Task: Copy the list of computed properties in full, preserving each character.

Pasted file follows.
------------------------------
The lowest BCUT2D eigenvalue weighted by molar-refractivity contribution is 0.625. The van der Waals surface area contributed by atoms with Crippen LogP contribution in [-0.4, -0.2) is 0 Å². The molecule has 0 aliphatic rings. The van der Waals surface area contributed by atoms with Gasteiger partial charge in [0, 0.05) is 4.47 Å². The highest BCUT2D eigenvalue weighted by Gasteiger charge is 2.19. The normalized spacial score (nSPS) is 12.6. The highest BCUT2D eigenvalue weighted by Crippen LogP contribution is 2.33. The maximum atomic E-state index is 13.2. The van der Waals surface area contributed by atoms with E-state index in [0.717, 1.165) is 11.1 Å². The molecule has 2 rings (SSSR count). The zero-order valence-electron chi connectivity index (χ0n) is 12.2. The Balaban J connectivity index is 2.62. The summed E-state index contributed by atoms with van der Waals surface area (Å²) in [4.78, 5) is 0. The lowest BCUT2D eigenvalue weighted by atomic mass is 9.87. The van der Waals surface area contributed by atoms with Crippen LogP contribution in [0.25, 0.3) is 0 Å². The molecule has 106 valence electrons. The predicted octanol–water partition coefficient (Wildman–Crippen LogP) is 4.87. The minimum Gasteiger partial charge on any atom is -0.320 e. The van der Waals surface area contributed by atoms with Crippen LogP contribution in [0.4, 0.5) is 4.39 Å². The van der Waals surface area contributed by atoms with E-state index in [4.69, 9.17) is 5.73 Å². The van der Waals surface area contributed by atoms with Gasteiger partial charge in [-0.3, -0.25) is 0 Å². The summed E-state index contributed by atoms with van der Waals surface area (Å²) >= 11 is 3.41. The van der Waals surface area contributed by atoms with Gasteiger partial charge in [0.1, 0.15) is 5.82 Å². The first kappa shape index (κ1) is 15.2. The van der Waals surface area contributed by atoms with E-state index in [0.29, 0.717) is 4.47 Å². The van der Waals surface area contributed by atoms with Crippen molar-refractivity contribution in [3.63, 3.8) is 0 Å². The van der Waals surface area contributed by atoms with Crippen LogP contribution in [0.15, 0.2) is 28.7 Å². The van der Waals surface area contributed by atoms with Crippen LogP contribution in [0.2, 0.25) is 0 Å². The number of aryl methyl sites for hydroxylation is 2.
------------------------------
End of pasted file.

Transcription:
The lowest BCUT2D eigenvalue weighted by molar-refractivity contribution is 0.625. The van der Waals surface area contributed by atoms with Crippen LogP contribution in [-0.4, -0.2) is 0 Å². The molecule has 0 aliphatic rings. The van der Waals surface area contributed by atoms with Gasteiger partial charge in [0, 0.05) is 4.47 Å². The highest BCUT2D eigenvalue weighted by Gasteiger charge is 2.19. The normalized spacial score (nSPS) is 12.6. The highest BCUT2D eigenvalue weighted by Crippen LogP contribution is 2.33. The maximum atomic E-state index is 13.2. The van der Waals surface area contributed by atoms with E-state index in [0.717, 1.165) is 11.1 Å². The molecule has 2 rings (SSSR count). The zero-order valence-electron chi connectivity index (χ0n) is 12.2. The Balaban J connectivity index is 2.62. The summed E-state index contributed by atoms with van der Waals surface area (Å²) in [4.78, 5) is 0. The lowest BCUT2D eigenvalue weighted by atomic mass is 9.87. The van der Waals surface area contributed by atoms with Crippen LogP contribution in [0.25, 0.3) is 0 Å². The molecule has 106 valence electrons. The predicted octanol–water partition coefficient (Wildman–Crippen LogP) is 4.87. The minimum Gasteiger partial charge on any atom is -0.320 e. The van der Waals surface area contributed by atoms with Crippen LogP contribution in [0.4, 0.5) is 4.39 Å². The van der Waals surface area contributed by atoms with E-state index in [4.69, 9.17) is 5.73 Å². The van der Waals surface area contributed by atoms with Gasteiger partial charge in [-0.3, -0.25) is 0 Å². The summed E-state index contributed by atoms with van der Waals surface area (Å²) >= 11 is 3.41. The van der Waals surface area contributed by atoms with Gasteiger partial charge in [0.1, 0.15) is 5.82 Å². The first kappa shape index (κ1) is 15.2. The van der Waals surface area contributed by atoms with E-state index in [0.29, 0.717) is 4.47 Å². The van der Waals surface area contributed by atoms with Crippen molar-refractivity contribution in [3.63, 3.8) is 0 Å². The van der Waals surface area contributed by atoms with Crippen LogP contribution in [0.15, 0.2) is 28.7 Å². The van der Waals surface area contributed by atoms with Crippen LogP contribution in [0.2, 0.25) is 0 Å². The number of aryl methyl sites for hydroxylation is 2.